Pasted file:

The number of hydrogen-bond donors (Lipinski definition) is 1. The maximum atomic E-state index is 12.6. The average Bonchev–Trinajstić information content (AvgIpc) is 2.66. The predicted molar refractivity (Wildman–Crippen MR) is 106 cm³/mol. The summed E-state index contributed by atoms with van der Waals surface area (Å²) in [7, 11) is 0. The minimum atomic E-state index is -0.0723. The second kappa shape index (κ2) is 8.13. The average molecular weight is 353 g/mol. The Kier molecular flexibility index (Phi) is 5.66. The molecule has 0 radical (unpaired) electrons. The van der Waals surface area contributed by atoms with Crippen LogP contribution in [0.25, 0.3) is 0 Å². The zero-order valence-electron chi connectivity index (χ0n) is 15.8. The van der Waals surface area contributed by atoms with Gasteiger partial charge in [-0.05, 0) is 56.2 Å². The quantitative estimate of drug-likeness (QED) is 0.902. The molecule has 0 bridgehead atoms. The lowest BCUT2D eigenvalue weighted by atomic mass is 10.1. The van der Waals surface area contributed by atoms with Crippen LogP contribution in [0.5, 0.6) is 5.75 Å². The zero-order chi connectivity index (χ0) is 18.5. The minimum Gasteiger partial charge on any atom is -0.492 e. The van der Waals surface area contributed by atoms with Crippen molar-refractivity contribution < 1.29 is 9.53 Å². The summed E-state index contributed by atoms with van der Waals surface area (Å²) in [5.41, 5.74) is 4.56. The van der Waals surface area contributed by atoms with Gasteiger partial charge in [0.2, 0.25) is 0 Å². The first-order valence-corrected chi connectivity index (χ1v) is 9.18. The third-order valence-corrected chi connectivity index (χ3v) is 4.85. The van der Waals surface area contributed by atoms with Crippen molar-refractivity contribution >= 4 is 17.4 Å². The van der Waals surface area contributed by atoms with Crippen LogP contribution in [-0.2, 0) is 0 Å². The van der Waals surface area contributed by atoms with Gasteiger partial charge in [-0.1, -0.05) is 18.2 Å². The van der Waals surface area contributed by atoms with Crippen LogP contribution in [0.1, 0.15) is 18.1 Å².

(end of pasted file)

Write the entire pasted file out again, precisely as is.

The number of hydrogen-bond donors (Lipinski definition) is 1. The maximum atomic E-state index is 12.6. The average Bonchev–Trinajstić information content (AvgIpc) is 2.66. The predicted molar refractivity (Wildman–Crippen MR) is 106 cm³/mol. The summed E-state index contributed by atoms with van der Waals surface area (Å²) in [7, 11) is 0. The minimum atomic E-state index is -0.0723. The second kappa shape index (κ2) is 8.13. The average molecular weight is 353 g/mol. The Kier molecular flexibility index (Phi) is 5.66. The molecule has 0 radical (unpaired) electrons. The van der Waals surface area contributed by atoms with Crippen LogP contribution in [0.25, 0.3) is 0 Å². The zero-order valence-electron chi connectivity index (χ0n) is 15.8. The van der Waals surface area contributed by atoms with Gasteiger partial charge in [-0.05, 0) is 56.2 Å². The quantitative estimate of drug-likeness (QED) is 0.902. The molecule has 0 bridgehead atoms. The lowest BCUT2D eigenvalue weighted by atomic mass is 10.1. The van der Waals surface area contributed by atoms with Crippen LogP contribution in [0.5, 0.6) is 5.75 Å². The zero-order chi connectivity index (χ0) is 18.5. The minimum Gasteiger partial charge on any atom is -0.492 e. The van der Waals surface area contributed by atoms with Crippen molar-refractivity contribution < 1.29 is 9.53 Å². The summed E-state index contributed by atoms with van der Waals surface area (Å²) in [5.41, 5.74) is 4.56. The van der Waals surface area contributed by atoms with Gasteiger partial charge in [0.2, 0.25) is 0 Å². The first-order valence-corrected chi connectivity index (χ1v) is 9.18. The third-order valence-corrected chi connectivity index (χ3v) is 4.85. The van der Waals surface area contributed by atoms with Crippen molar-refractivity contribution >= 4 is 17.4 Å². The van der Waals surface area contributed by atoms with Crippen LogP contribution in [-0.2, 0) is 0 Å². The van der Waals surface area contributed by atoms with Gasteiger partial charge in [-0.1, -0.05) is 18.2 Å². The van der Waals surface area contributed by atoms with Crippen LogP contribution in [0.1, 0.15) is 18.1 Å².